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Absence of clinical disease and contact transmission of North American clade 2.3.4.4 H5NX HPAI in experimentally infected pigs.

Absence of clinical disease and contact transmission of North American clade 2.3.4.4 H5NX HPAI in experimentally infected pigs.
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Kaplan BS, Torchetti MK, Lager KM, Webby RJ, Vincent AL,


Kaplan BS, Torchetti MK, Lager KM, Webby RJ, Vincent AL, (click to view)

Kaplan BS, Torchetti MK, Lager KM, Webby RJ, Vincent AL,

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Influenza and other respiratory viruses 2017 07 08() doi 10.1111/irv.12463
Abstract
BACKGROUND
In the fall of 2014, clade 2.3.4.4 highly pathogenic avian influenza (HPAI) subtype H5N8 was introduced into North America by migrating waterfowl from Asia where, through reassortment, novel HPAI H5N2 and H5N1 viruses emerged.

OBJECTIVES
Assess the susceptibility of pigs to North American HPAI clade 2.3.4.4 H5N1, H5N2, and H5N8.

METHODS
Pigs and trachea explants were inoculated with a representative panel of clade 2.3.4.4 HPAI viruses from North America. Nasal swabs, BALF, and sera were collected to assess replication and transmission in challenged and direct contact pigs by RRT-PCR, virus isolation, hemagglutination inhibition (HI), and ELISA.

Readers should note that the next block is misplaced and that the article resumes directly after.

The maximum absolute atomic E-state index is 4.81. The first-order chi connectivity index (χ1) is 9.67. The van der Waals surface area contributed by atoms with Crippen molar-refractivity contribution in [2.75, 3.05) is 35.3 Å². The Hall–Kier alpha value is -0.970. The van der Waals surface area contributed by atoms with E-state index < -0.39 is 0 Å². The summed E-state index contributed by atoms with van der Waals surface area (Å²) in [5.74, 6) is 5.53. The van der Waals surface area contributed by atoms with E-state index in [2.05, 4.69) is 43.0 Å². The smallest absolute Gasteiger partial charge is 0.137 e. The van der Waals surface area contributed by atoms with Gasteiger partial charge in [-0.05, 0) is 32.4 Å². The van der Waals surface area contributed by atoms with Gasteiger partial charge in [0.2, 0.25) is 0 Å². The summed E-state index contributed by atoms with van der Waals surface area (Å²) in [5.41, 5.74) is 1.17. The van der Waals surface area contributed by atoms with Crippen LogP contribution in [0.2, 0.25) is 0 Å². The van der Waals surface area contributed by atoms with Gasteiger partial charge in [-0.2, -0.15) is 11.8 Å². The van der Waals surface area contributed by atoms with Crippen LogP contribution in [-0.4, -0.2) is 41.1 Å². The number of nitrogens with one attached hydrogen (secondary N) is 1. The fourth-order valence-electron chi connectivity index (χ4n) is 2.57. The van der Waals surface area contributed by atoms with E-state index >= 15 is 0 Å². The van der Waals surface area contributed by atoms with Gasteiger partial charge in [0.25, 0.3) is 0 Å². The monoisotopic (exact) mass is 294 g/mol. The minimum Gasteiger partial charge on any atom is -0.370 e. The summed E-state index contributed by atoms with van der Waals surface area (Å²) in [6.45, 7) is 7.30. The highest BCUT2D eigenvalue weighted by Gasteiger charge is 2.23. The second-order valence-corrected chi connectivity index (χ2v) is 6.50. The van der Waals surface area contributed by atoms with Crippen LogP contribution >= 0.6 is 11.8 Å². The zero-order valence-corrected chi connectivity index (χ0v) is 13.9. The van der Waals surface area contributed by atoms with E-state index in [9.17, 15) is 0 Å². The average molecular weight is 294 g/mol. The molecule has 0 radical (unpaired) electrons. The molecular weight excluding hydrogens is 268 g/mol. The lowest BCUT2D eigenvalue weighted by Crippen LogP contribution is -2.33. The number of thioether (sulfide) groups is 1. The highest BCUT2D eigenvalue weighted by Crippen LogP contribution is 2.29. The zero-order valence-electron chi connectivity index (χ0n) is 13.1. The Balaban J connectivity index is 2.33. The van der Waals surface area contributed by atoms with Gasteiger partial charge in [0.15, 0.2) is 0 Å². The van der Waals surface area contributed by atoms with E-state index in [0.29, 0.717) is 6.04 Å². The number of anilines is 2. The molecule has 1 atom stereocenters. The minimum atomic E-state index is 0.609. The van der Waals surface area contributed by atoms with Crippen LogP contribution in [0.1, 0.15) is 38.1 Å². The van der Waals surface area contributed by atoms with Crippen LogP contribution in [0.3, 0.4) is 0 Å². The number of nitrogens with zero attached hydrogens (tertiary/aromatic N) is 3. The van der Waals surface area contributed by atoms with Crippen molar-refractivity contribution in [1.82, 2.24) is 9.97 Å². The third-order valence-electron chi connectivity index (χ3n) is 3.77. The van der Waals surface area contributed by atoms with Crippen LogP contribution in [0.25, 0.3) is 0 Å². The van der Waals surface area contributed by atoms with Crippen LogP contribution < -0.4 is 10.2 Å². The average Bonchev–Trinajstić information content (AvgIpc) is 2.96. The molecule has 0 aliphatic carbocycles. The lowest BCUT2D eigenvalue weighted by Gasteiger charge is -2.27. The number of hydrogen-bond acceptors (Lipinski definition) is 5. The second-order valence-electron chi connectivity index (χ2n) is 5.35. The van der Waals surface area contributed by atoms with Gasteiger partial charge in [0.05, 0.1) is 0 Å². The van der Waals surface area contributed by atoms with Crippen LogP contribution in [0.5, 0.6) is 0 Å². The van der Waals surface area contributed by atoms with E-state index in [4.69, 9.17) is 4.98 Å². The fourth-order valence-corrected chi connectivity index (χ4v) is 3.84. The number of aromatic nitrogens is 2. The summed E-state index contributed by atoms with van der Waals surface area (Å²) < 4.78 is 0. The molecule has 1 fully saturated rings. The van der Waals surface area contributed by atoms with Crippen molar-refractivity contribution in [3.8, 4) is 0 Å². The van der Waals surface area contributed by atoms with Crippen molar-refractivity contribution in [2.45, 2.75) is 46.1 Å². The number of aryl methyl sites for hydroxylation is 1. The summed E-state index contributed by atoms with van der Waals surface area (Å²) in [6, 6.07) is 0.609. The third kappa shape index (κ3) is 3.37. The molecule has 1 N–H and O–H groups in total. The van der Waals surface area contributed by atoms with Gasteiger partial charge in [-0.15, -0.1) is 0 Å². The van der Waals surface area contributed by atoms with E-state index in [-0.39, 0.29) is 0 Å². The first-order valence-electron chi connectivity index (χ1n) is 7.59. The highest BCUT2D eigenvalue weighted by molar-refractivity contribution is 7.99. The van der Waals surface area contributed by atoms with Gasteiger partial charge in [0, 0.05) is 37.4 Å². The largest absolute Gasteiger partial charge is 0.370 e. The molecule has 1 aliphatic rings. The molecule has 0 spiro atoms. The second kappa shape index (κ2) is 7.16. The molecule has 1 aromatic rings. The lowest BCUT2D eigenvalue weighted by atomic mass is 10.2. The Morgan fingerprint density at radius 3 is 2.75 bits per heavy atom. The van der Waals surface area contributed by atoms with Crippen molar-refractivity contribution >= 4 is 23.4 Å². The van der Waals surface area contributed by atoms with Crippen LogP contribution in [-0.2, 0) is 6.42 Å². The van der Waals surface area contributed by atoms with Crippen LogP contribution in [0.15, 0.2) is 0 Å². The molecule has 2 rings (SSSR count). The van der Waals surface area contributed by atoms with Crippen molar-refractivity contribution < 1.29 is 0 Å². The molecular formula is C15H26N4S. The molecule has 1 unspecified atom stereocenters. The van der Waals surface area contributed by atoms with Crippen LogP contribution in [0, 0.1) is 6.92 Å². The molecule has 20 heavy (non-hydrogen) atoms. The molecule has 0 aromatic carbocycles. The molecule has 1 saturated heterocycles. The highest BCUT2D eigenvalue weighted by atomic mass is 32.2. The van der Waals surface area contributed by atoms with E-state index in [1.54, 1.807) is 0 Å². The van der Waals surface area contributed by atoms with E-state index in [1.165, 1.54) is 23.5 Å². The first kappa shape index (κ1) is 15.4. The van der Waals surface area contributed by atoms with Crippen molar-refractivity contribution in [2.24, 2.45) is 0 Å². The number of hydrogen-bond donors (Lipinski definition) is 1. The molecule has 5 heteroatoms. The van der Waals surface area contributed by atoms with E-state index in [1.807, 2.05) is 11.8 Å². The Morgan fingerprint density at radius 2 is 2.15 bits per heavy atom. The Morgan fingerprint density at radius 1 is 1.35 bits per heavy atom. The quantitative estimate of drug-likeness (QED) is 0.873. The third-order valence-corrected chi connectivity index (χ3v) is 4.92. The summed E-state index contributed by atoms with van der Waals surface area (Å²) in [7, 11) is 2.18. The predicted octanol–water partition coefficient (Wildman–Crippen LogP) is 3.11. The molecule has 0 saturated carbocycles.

RESULTS
Limited virus replication was restricted to the lower respiratory tract of challenged pigs, though absent in the nasal passages and trachea cultures, as determined by RRT-PCR in all samples. Seroconversion of inoculated pigs was detected by NP ELISA but was not reliably detected by antigen specific HI. Boost with adjuvanted-virus was required for the production of HI antibodies to assess cross-reactivity between wild-type avian strains. All RRT-PCR and serology tests were negative for contact animals indicating a failure of transmission from primary inoculated pigs.

CONCLUSIONS
Clade 2.3.4.4 H5NX strains can replicate in the lower respiratory tract of swine upon high titer inoculation, though appear to be incapable of replication in swine nasal epithelium in vivo or ex vivo in trachea explants in culture. Infected pigs do not produce high levels of HI antibodies following infection. Collectively, our data show clade 2.3.4.4 HPAI H5NX viruses to be poorly adapted for replication and transmission in swine. This article is protected by copyright. All rights reserved.

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